Getting into business with the U.S. Forest Service is a lot like teaching tricks to a grizzly bear — amusing unless you could end up on the bear’s dinner menu.
At least, that’s one lesson you could take from the once-promising, now-troubled effort in the White Mountains to use a retooled timber industry to thin unhealthy, fire-prone forests.
The near collapse of the White Mountain Stewardship Contract has grim implications for Rim Country, whose best hope of avoiding a wildfire cataclysm now rests on a similar effort spread across four national forests dubbed the 4 Forest Restoration Initiative (4FRI).
With much fanfare, the Forest Service recently signed an agreement with 19 businesses and organizations to develop long-term contracts to provide enough small trees each year to convince timber companies to build a new generation of mills and power-generating stations.
Even environmentalists signed on to the 4FRI project, hoping to thin millions of acres of dangerously overgrown forests while protecting the big trees more than 16 inches in diameter.
Supporters recently hailed the 4 Forest Restoration project as the only cost-effective way to protect forest communities like Payson, Pine, Strawberry, Show Low, Flagstaff and many others from the threat of a catastrophic wildfire sweeping through the overgrown forests. Thinning by timber companies could also restore forest health, replacing thickets of trees with an open, grassy forest dominated by fire-resistant giants.
The backers of the project hope the Forest Service will come up with 20- or 30-year contracts guaranteeing timber companies a supply of small trees — enough to thin about 50,000 acres a year.
However, as the broad coalition takes up the task of working out the devilish details, a similar effort in the White Mountains is sounding a cautionary note.
The White Mountain Stewardship Contracts (WMSC) have paid private companies $800 per acre since 2004 to thin some 50,000 acres. The private companies used many of the small trees for wood products and fuel, creating 200 jobs at 22 different restoration businesses.
The original plan called for the project to ramp up to about 15,000 acres annually. However, the onset of the recession depressed the market for wood products, which prompted the wood product companies to back away from earlier plans to eventually do without the $800-per-acre subsidy. So now Forest Service officials in the Apache-Sitgreaves National Forests have dropped a promise to scale up the program from 5,000 acres annually to 15,000 acres. The businesses dependent on the White Mountain Stewardship Contracts are now protesting the reductions and predicting the demise of many of the 22 businesses with contracts.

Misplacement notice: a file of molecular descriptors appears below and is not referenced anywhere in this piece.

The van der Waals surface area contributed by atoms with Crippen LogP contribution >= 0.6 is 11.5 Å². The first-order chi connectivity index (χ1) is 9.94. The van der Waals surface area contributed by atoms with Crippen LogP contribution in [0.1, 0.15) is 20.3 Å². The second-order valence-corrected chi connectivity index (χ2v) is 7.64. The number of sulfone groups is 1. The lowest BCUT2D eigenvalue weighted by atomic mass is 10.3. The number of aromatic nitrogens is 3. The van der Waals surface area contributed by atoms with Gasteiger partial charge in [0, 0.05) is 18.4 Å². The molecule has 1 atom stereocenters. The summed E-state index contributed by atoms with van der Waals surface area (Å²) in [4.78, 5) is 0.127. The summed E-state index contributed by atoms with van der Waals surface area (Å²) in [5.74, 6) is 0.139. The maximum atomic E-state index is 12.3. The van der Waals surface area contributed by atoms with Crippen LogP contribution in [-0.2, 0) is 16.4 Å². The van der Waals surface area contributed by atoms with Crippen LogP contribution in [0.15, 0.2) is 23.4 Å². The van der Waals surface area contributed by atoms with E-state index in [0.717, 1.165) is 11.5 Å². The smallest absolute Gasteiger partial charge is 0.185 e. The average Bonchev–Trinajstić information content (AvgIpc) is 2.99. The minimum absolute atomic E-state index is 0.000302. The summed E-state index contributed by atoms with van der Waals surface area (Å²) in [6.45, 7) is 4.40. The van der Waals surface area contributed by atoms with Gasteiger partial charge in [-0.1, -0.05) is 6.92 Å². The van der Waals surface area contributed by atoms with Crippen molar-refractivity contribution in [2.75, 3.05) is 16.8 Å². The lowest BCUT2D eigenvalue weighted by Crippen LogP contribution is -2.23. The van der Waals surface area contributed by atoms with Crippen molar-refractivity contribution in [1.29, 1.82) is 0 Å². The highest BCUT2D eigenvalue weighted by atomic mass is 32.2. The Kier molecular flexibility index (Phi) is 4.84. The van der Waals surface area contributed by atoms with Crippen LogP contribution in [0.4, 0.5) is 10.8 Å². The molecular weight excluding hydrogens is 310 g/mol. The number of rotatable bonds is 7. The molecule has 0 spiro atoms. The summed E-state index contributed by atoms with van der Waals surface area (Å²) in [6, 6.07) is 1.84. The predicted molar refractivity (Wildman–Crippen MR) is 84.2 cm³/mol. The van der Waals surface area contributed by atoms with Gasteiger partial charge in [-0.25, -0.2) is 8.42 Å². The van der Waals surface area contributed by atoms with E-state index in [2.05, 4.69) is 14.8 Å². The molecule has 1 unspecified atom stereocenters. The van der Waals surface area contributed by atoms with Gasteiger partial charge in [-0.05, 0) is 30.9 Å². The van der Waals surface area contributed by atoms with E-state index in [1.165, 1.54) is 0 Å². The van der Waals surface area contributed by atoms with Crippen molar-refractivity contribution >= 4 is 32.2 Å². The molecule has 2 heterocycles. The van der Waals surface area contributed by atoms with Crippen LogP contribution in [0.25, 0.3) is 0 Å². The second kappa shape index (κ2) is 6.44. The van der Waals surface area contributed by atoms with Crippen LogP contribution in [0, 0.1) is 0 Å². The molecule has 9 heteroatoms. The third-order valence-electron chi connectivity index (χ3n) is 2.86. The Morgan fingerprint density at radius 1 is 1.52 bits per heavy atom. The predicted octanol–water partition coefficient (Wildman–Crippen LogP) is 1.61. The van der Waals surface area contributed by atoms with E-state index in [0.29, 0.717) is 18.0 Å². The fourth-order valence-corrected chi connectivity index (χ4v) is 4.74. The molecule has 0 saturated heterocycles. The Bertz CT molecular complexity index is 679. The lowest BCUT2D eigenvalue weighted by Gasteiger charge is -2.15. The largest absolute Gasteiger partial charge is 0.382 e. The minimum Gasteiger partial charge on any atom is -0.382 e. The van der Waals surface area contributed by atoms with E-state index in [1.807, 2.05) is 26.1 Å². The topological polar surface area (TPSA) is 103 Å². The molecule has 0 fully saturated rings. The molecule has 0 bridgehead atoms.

Moreover, they noted that regional Forest Service officials have begun to undercut the agreement to let stand the largest trees. That agreement to leave standing the 100-year-old trees was crucial to developing a consensus between environmentalists and timber interests — for both the 4FRI project and the White Mountains.
“This cutback would mean that people and families who could lose their jobs with the WMSC may be out of work for a long time or even lose their jobs permanently. This would be devastating to families and our communities,” said Dwayne Walker, Future Forest partner.
“Since the very beginning of the WMSC we’ve honored a carefully balanced social license that supports restoration-based industries and job creation. We’re concerned that we’re losing support from our federal partners for this approach,” said Rob Davis, Future Forest partner.
“Unless the USFS budgets can be stretched further or new approaches developed to ensure that promised restoration-based wood is made available, the closing of many businesses and mass layoffs in communities surrounding the White Mountains is inevitable.”
The White Mountain Stewardship project in 2004 represented the first major embrace of restoration forest harvesting and was supposed to thin 150,000 acres in a decade.
“The White Mountain Stewardship Contract has been a nationally recognized, precedent-setting example of collaboratively supported, ecologically appropriate restoration,” said Ethan Aumack, director of restoration programs for the Grand Canyon Trust. “Its success is critical to the economies of northeastern Arizona, and lessons learned will be critical as we work to accelerate landscape-scale restoration through the 4 Forest Restoration Initiative.
“What many people may not realize is that 4FRI never would have happened without the WMSC,” said Davis.
The backers of the 4FRI project hope to start harvesting within two or three years, providing they can find ways for the timber companies to generate enough revenue from the wood projects they produce to do without a taxpayer subsidy.
“While the 4FRI is a much larger initiative in theory, spanning treatment over all four forests in Arizona over the next 20 to 30 years, without ground treatment starting for another two to three years, it doesn’t help the 200-plus workers with the WMSC who may be out of their job tomorrow,” said Walker.
“The WMSC has had our full support since the beginning,” said Todd Schulke, co-founder of the Center for Biological Diversity. “The Forest Service needs to step up and make good on its promises to protect large trees and provide restoration wood to these businesses. If they fail to make this work for everyone, they’ll be creating a train wreck for these businesses and communities.”
For more information about the White Mountain Stewardship Contract visit www.futureforest.info. For more information about the wood products industry in the White Mountains, visit www.nawpa.org.